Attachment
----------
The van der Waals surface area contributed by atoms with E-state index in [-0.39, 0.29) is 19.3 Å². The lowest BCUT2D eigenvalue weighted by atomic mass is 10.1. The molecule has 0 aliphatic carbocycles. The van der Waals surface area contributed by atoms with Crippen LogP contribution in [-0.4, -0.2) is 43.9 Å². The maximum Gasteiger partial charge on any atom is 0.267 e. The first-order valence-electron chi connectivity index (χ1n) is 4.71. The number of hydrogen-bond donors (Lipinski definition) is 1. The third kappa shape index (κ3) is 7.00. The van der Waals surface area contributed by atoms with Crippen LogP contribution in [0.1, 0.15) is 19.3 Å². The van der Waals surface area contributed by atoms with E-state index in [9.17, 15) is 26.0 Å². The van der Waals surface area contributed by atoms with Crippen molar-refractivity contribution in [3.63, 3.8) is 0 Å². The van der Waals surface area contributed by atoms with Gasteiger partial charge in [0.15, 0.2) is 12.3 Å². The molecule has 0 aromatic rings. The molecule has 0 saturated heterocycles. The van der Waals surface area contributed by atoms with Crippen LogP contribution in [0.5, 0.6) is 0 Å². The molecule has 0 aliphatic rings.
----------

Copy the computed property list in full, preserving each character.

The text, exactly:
The van der Waals surface area contributed by atoms with E-state index in [-0.39, 0.29) is 19.3 Å². The lowest BCUT2D eigenvalue weighted by atomic mass is 10.1. The molecule has 0 aliphatic carbocycles. The van der Waals surface area contributed by atoms with Crippen LogP contribution in [-0.4, -0.2) is 43.9 Å². The maximum Gasteiger partial charge on any atom is 0.267 e. The first-order valence-electron chi connectivity index (χ1n) is 4.71. The number of hydrogen-bond donors (Lipinski definition) is 1. The third kappa shape index (κ3) is 7.00. The van der Waals surface area contributed by atoms with Crippen LogP contribution in [0.1, 0.15) is 19.3 Å². The van der Waals surface area contributed by atoms with E-state index in [9.17, 15) is 26.0 Å². The van der Waals surface area contributed by atoms with Crippen molar-refractivity contribution in [3.63, 3.8) is 0 Å². The van der Waals surface area contributed by atoms with Gasteiger partial charge in [0.15, 0.2) is 12.3 Å². The molecule has 0 aromatic rings. The molecule has 0 saturated heterocycles. The van der Waals surface area contributed by atoms with Crippen LogP contribution in [0.5, 0.6) is 0 Å². The molecule has 0 aliphatic rings.